(639l) Protection of Carbohydrates during Biomass Deconstruction Using Formaldehyde

Authors: 
Questell-Santiago, Y. M., Ecole polytechnique fédérale de Lausanne
Talebi Amiri, M., Ecole polytechnique fédérale de Lausanne
Shuai, L., Ecole polytechnique fédérale de Lausanne
Luterbacher, J. S., Ecole polytechnique fédérale de Lausanne

Protection
of Carbohydrates during Biomass Deconstruction using Formaldehyde

Biomass-derived carbohydrates are
important platform molecules for the production of renewable fuels and
chemicals. The production of carbohydrates from lignocellulosic biomass
requires the extraction of lignin and the cleavage of ether bonds in
hemicellulose (mostly xylan) and cellulose chains while minimizing further
degradation of the resulting carbohydrates.(1) Current methods lead to
incomplete biomass depolymerization (producing only polysaccharides) and high
process costs due to mineral acid recovery and enzyme production.(2)
Lowering acid use to improve process economics requires the use of higher
temperatures and generally leads to significant sugar degradation and low
yields, which is why these strategies have generally been difficult to
implement.

             
   

Figure 1. (A) Xylose conversion to
diformylxylose and furfural during biomass pretreatment (B) Glucose conversion
to diformylglucose isomers and 5-hydroxymethylfurfural (5-HMF) during cellulose
acid depolymerization.

Recently, we have discovered that formaldehyde
(FA) could be used to stabilize lignin and facilitate the conversion of
extracted lignin to monomers at high yields (up to 97% of theoretical yield).(3) This method could also prevent xylan degradation
by producing a stable xylose-derived molecule that we refer to as
diformylxylose. In the current work, we study the stabilization of
carbohydrates by the addition of FA during integrated biomass depolymerization.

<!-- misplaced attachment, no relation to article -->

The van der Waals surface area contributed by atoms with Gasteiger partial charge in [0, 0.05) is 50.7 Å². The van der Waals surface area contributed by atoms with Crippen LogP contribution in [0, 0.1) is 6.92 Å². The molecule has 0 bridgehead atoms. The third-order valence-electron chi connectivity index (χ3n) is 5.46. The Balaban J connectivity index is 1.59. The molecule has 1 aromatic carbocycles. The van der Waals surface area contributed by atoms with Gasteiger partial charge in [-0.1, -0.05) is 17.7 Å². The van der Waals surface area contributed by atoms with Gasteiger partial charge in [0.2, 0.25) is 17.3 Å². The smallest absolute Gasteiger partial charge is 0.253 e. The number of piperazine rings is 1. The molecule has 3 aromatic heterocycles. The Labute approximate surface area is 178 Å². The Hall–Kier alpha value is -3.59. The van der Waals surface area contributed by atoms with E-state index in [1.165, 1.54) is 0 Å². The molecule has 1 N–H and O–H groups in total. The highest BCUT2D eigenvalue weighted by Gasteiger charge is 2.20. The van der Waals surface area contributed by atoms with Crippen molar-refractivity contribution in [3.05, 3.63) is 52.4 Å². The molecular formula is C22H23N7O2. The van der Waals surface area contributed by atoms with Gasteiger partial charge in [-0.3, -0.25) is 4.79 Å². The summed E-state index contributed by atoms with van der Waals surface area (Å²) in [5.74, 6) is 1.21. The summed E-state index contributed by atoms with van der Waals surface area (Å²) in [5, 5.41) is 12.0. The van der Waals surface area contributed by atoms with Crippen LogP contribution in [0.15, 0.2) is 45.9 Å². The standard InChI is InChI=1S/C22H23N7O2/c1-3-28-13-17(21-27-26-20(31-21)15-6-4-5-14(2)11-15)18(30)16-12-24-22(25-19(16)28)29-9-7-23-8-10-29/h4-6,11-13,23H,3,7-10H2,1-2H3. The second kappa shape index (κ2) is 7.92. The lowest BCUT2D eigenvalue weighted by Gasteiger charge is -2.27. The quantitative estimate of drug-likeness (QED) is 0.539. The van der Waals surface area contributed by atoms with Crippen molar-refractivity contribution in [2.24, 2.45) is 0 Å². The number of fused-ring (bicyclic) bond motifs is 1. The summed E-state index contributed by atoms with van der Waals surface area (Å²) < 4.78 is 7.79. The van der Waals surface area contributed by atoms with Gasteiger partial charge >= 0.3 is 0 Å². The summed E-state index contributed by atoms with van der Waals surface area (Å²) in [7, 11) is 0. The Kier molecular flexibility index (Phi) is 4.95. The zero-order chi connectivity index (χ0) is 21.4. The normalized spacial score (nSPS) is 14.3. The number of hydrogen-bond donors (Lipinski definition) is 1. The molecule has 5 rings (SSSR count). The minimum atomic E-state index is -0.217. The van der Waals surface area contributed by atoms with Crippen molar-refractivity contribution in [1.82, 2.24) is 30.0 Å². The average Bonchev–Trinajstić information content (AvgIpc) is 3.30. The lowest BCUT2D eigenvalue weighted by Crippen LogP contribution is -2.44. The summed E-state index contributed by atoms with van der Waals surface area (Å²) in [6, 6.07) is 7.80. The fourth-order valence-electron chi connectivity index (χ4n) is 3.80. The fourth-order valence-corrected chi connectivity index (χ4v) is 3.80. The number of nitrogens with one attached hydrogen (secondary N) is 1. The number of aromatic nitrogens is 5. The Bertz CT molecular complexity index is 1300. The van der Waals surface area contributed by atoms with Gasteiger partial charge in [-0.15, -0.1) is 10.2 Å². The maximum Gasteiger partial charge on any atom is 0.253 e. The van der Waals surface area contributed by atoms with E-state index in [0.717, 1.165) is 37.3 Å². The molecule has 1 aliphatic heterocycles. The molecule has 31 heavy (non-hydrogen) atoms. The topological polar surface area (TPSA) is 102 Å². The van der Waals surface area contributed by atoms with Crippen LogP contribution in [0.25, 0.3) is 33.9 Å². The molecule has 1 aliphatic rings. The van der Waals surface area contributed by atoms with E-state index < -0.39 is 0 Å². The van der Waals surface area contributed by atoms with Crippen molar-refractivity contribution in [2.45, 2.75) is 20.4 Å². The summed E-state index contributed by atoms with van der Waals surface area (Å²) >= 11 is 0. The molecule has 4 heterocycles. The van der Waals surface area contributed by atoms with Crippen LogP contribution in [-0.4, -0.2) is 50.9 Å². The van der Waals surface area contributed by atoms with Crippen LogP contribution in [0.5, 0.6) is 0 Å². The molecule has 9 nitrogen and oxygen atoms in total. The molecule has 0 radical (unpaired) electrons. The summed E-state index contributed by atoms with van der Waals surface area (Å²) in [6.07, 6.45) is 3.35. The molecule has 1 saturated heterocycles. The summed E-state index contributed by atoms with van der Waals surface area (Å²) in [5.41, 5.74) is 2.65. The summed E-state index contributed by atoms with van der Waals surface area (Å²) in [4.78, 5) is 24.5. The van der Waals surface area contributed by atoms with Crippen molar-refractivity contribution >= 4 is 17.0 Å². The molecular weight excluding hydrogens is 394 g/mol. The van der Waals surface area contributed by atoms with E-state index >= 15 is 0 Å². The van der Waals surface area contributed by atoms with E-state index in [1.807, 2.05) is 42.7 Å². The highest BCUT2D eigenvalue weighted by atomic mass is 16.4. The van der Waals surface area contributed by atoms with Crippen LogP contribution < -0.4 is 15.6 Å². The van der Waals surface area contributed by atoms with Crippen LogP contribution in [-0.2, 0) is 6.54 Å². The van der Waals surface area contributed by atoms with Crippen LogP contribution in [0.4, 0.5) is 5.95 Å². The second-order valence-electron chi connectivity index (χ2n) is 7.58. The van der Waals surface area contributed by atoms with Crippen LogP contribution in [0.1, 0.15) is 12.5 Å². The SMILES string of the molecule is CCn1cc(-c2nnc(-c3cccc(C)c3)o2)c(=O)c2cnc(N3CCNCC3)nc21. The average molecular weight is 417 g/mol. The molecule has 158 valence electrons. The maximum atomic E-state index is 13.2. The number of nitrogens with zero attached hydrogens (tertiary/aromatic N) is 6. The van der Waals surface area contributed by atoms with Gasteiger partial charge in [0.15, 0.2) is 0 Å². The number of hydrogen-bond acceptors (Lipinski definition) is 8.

The low water content and the acidic environment in the biomass pretreatment
allow FA to react with xylose, forming diformylxylose (Figure 1-A) at yields
above 90% and minimizing xylose degradation into furfural. In comparison,
reactions without formaldehyde lead to almost full xylose degradation into
furfural with only 16% xylose recovery. Diformylxylose could be used as is or
converted back to xylose at high yields in aqueous environments. A similar
process is observed with glucose during cellulose acid depolymerization,
forming diformylglucose (DG). The presence of FA led to the formation of two DG
isomers from glucose by forming 1,3-dioxolane and
1,3-dioxane structures (Figure 1-B). As with DX, these structures stabilize
glucose after depolymerization at conditions that were previously unfavorable
due to carbohydrate degradation. Future efforts include the characterization of
protected sugars and the removal of their protective groups. 

References:

1.    J. S. Luterbacher et al., Nonenzymatic Sugar Production from Biomass Using
Biomass-Derived γ-Valerolactone. Science.
343, 277–280 (2014).

2.    L. Shuai, Y.
M. Questell-Santiago, J. S. Luterbacher, A mild biomass pretreatment using
γ-valerolactone for concentrated sugar
production. Green Chem. 18, 937–943 (2016).

3.    L. Shuai et
al.
, Formaldehyde stabilization facilitates lignin monomer production
during biomass depolymerization. Science. 354, 329–333 (2016).